2011 will probably go down as the Annus horribilis for the Metropolitan Police as it was revealed to be at the centre of too close a relationship with the newspaper empire of Australian Rupert Murdoch. An investigation by the Met into Murdoch’s papers use of phone hacking failed to bring the newspaper to justice and instead the investigative journalism of another newspaper eventually forced the government to set up an inquiry which resulted in more embarrassing revelations for the Met. This was followed by the summer riots when the police lost control areas like Hackney and Croydon resulting in fires and looting that have damaged the livelihoods of many.
However, it is in difficult times such as these that a good CIO stands out and Ailsa Beaton has been pushing through a transformation of processes at the Met that are clearly needed and the CIO has kept a steady eye on her watch while the organisation was rocked by shock after shock. It should be noted that there were highlights for the Met in 2011, the Royal Wedding was a much needed policing success and terrorism threats remain low.
The force employs 32,300 offic¬ers, according to its own website. The manpower divides into 14,200 acting police officers, 230 traffic wardens and 4300 ¬Police Community Support Officers. Where it once had responsibility for a population below two million, today Met police officers cover a 620 square mile area that has a population of over seven million.
The Met is not only a big police force for the nation’s biggest city, it is arguably the most important police force in the UK due to the extra responsibilities it carries out on behalf of national policing. Counter-terrorism policing in the UK is the responsibility of the Met, as is the daily protection of the Royal Family and senior members of the government.
Beaton’s role is CIO and director of information and it’s a busy role: as a public sector CIO she’s busy trying to reduce costs in line with coalition government demands, while preparing the city police for the Olympics of 2012. As with many CIOs who came into the public sector in 2000, she ¬inherited an organisation that needed some core modernisation.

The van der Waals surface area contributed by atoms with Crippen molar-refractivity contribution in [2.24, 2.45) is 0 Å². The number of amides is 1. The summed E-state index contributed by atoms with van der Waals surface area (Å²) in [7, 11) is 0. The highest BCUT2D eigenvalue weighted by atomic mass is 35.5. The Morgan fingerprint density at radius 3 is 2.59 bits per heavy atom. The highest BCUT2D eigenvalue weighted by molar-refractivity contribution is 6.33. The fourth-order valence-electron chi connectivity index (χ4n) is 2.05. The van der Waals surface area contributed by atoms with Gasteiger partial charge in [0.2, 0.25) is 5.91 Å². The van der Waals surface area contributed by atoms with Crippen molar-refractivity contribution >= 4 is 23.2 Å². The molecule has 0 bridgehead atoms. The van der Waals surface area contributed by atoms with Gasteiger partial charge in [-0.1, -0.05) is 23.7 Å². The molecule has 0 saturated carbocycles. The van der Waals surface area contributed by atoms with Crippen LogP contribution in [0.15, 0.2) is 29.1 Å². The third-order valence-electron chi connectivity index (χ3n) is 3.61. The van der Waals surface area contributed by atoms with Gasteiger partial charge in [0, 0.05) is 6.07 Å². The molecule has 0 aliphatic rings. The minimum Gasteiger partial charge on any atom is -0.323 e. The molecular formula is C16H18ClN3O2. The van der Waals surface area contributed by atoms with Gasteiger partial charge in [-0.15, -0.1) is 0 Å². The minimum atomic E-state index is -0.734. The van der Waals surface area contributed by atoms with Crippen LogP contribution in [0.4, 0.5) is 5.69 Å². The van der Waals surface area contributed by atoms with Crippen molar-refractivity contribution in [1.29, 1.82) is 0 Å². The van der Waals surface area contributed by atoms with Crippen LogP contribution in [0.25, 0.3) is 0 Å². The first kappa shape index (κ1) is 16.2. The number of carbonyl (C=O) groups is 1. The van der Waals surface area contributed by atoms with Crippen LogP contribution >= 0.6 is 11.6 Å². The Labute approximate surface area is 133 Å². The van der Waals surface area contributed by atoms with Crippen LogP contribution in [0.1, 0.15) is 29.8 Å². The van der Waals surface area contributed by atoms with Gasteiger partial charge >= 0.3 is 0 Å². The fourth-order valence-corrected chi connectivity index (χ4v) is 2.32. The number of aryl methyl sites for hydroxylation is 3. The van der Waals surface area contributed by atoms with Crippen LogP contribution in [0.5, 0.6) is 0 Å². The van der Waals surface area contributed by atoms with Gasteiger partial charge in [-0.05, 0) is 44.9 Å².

The Directorate of Information (DoI), is res¬ponsible not only for the delivery and management of the IT required to run the Metropolitan Police, but is also a hub for information management and provides the Met with detailed information analysis which is used directly in policing decision-making. This information management role ensures police officers receive accurate information at the time it’s needed.
At the heart of Beaton’s department is the Metropolitan Police Service ICT strategy for 2010 to 2017, which as Beaton explains is a classic alignment exercise of stating how IT plays a part in the over-arching plans of the force.
“The latest plan looks at the investments for system replacement and new areas of IT benefit, particularly where we can reduce costs and improve the use of the assets, which needs to be done across the organisation,” she says.
The DoI plan is an introduction to the Met since Beaton joined the force and she credits them as central to the modernisation that has swept through the force in the last decade.
The DoI has a staff approaching 1000 as well as over 120 contractors, and provides the Met with three services: IT, information services and technical services. ¬Information services deals with information compliance like the Freedom of Information Act, while technical services ¬ensures that the Met has CCTV images from security companies beamed into its control room at events such as the recent Royal Wedding.
Before Beaton joined the Met in 2000, the force had a Director of Technology, whose role was geared towards the functions and devices the police could use, ¬including what panda cars were on the fleet. Her role is more strategic, offering a view of the information and infrastructure that operate the Met.
The CIO 100 panel agreed that Beaton’s role is a tough one but her single-minded focus on the role of information and the transformations IT offers any organisation were worthy of a place in the top 20.
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